Nymph Fishing Tactics | At Home On The Mataura

There is a saying amongst the Mataura river locals that ‘when the trout are not rising, nymph them in the riffles’ - and this is just what we do.

In-between hatches, when no surface activity is apparent, nymph fishing tactics like indicator nymphing, contact nymphing with conventional fly gear, or specialist Czech style nymphing among the Mataura’s fertile ripples can be highly rewarding.


  • Whenever nymphing, I prefer to use two nymphs, separated by 10 to 12 inches of trace material, tied directly off the bend of the top fly.
  • I set my indicator, normally of a yarn-type material, the NZ strike Indicator system, between two to four feet above my top nymph, depending on water depth, and current velocity.
  • Any deeper than this and I feel I have lost contact with my flies, as strike detection comes with some delay, and your turnover can begin to hinge.
  • Keep your indicator small so that it turns over accurate and true, and catches less wind. The size of my little fingernail is usually about right, but can go up to thumbnail size if needed.
  • A bright coloured indicator makes smaller bits of yarn easier to see and you can also follow their drift if the weight of the nymph pulls them under. The fish don’t know what they are and if you can’t see them, they’re not indicators right?
  • Consider dual tone indicators in variable, or low angle light conditions such as black/white, or yellow/orange to contrast off each other and stand out more so in tough visibility.
  • I prefer to use longer, more powerful leaders when indicator nymphing to ensure consistent turnover of my indicator in often windy conditions. A 10’ 2x Trouthunter nylon tapered leader with 2 or 3 feet or 3x nylon tippet leading to a tippet ring, then add your 5x tippet to there, length depending on conditions. 3’ is ample in most situations I find, and can easily be switched out to dry droppers or singles dries in a second if the need arises.
  • If I’m going to be nymphing all day I will employ a much shorter, cut-down tapered leader to a tippet ring and back myself to turn over a much longer, finer diameter level tippet to cut through the water column and get lighter flies to greater depth, quicker
  • And check out three great indicator nymphing tips in this article

Riffles on the Mataura River, New Zealand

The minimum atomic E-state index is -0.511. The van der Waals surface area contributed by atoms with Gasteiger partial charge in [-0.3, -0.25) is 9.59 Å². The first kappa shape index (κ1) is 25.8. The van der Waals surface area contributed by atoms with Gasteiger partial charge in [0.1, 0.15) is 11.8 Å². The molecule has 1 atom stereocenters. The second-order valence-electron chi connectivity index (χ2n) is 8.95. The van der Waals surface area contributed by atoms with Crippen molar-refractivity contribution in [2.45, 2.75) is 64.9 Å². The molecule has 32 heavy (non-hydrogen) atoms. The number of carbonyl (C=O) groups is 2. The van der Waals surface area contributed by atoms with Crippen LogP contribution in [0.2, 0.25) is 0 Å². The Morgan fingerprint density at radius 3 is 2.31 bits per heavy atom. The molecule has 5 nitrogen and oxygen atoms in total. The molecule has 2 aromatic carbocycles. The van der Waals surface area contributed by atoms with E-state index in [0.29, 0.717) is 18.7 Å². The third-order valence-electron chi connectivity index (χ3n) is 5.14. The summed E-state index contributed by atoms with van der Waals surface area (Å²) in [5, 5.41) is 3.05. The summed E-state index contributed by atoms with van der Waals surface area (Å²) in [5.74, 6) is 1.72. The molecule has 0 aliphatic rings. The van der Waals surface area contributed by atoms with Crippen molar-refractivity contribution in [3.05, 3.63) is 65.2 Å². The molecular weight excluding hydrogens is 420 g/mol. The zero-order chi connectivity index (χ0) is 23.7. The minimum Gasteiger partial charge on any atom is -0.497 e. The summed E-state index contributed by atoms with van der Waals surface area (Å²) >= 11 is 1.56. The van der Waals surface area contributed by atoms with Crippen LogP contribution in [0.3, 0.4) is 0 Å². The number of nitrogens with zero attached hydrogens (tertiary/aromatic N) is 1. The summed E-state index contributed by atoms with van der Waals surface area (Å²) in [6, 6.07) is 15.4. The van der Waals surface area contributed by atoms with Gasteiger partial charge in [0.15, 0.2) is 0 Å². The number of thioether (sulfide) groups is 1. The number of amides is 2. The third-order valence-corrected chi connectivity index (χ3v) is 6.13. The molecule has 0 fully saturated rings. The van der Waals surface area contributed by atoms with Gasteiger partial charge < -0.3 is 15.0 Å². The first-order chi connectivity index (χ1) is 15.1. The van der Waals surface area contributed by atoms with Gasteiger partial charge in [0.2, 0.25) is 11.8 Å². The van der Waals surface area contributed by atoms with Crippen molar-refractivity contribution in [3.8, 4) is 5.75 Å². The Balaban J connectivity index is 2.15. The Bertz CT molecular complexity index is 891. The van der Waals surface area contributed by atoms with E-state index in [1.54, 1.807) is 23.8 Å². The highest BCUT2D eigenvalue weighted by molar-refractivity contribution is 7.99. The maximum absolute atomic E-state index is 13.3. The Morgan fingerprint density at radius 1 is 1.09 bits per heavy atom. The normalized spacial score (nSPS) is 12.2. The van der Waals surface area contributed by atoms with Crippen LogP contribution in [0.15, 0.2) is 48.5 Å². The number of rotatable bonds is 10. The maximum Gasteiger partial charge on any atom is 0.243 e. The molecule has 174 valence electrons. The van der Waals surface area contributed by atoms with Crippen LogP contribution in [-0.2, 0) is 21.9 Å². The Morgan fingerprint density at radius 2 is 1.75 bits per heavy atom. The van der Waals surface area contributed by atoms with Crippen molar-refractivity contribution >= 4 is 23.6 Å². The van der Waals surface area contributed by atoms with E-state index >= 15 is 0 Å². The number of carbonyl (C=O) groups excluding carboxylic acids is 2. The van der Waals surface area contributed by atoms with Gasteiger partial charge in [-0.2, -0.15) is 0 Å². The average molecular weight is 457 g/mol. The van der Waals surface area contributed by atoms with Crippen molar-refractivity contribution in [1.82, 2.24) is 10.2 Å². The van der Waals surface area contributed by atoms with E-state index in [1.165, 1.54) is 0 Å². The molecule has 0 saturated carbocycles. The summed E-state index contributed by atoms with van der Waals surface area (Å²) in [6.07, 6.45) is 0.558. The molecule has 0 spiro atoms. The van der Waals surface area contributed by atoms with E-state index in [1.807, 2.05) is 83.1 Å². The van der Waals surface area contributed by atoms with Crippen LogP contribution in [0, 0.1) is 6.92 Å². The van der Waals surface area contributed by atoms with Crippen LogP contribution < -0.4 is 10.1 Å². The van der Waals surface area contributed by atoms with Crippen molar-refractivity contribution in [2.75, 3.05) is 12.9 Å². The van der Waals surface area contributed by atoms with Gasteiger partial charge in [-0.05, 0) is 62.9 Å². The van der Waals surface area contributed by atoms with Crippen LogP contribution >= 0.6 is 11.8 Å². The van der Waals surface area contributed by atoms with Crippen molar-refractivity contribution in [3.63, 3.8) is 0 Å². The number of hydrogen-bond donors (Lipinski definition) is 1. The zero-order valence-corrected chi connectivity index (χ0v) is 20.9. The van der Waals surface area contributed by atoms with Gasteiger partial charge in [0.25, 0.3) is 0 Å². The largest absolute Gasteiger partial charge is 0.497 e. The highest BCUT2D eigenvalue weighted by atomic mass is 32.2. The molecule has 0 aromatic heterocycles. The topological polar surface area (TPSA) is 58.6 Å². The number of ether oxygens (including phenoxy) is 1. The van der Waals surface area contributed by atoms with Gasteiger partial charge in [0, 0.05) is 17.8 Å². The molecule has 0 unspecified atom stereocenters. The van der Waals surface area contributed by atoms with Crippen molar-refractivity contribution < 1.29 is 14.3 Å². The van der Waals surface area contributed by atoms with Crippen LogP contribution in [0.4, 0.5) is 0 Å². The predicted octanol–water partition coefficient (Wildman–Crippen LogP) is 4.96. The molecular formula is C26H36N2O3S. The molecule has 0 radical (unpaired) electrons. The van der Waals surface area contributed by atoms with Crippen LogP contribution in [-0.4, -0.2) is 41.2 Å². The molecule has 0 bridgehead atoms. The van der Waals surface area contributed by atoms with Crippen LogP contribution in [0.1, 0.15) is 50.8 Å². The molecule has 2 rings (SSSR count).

Often referred to as naked nymphing, removing your indicator is the first step to becoming a more astute nymph angler, for you then turn your endeavour from a visual activity into a sensical one.

Longer leaders and more weight can now be employed to get your imitation down into the bingo zone, an area which may not have been achievable before whilst maintaining a reliable visual indicator. You are now utilising a combination of senses to detect the moment of the take, rather than just watching for a sign that may be so subtle that you do not pick it up anyway. You are more likely to maintain a good drift whereas you would normally strike whenever a heavier nymph simply sinks your indicator.

  • The first step to contact nymphing is to be able to feel your fly and the weight of the line. I often introduce clients to this with heavier streamers in practice to provide a resistance they can easily feel, and get them to lead a short line through a riffle by tossing it upstream on a 45-degree angle, and dragging the streamer back through via a high rod tip. Your rod tip is not following the line, but subtly leading it downstream
  • To begin, once the cast is made do not follow through to the water as you normally would, instead, raise the rod tip a few inches as your presentation falls. Follow this with a couple of short, controlled strips of the line to remove any sag, or slack line which may develop at the point where your fly line touches the water. Immediately you will notice that what would have become a saggy ‘L’ shape in your line now resembles a tight curve from your raised rod tip to the point at which your line anchors to the stream
  • Immediately begin the downstream swing of your rod, leading the line as it follows in the drift. Strip in any slack line as it develops to maintain a consistent curve below the rod tip. This tight curve acts as both a lifeline to your nymph (any bumps or knocks will be felt if constant tension is maintained) and a visual indicator of the slightest of takes (if the curve tightens at all, strike). Often you are left wondering whether you saw, or felt the tightening of the line as a fish hits